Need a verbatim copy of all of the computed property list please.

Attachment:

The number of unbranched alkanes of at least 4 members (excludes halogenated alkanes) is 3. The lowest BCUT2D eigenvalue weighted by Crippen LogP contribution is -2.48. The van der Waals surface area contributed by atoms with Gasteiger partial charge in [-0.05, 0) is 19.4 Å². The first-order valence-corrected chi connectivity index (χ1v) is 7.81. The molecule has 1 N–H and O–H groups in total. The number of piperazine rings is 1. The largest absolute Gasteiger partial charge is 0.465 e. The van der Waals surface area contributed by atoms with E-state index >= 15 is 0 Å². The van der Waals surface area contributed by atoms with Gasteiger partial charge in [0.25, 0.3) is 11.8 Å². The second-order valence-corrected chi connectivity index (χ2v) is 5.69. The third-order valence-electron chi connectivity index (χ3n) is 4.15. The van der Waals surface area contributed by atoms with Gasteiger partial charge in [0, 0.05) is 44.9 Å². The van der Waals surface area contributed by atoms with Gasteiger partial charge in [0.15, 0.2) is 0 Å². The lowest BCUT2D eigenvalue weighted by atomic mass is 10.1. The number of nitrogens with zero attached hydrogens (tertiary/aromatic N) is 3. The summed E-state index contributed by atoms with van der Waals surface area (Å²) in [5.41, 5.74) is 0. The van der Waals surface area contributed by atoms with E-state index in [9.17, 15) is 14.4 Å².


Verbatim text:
The number of unbranched alkanes of at least 4 members (excludes halogenated alkanes) is 3. The lowest BCUT2D eigenvalue weighted by Crippen LogP contribution is -2.48. The van der Waals surface area contributed by atoms with Gasteiger partial charge in [-0.05, 0) is 19.4 Å². The first-order valence-corrected chi connectivity index (χ1v) is 7.81. The molecule has 1 N–H and O–H groups in total. The number of piperazine rings is 1. The largest absolute Gasteiger partial charge is 0.465 e. The van der Waals surface area contributed by atoms with E-state index >= 15 is 0 Å². The van der Waals surface area contributed by atoms with Gasteiger partial charge in [0.25, 0.3) is 11.8 Å². The second-order valence-corrected chi connectivity index (χ2v) is 5.69. The third-order valence-electron chi connectivity index (χ3n) is 4.15. The van der Waals surface area contributed by atoms with Gasteiger partial charge in [0, 0.05) is 44.9 Å². The van der Waals surface area contributed by atoms with Gasteiger partial charge in [0.15, 0.2) is 0 Å². The lowest BCUT2D eigenvalue weighted by atomic mass is 10.1. The number of nitrogens with zero attached hydrogens (tertiary/aromatic N) is 3. The summed E-state index contributed by atoms with van der Waals surface area (Å²) in [5.41, 5.74) is 0. The van der Waals surface area contributed by atoms with E-state index in [9.17, 15) is 14.4 Å².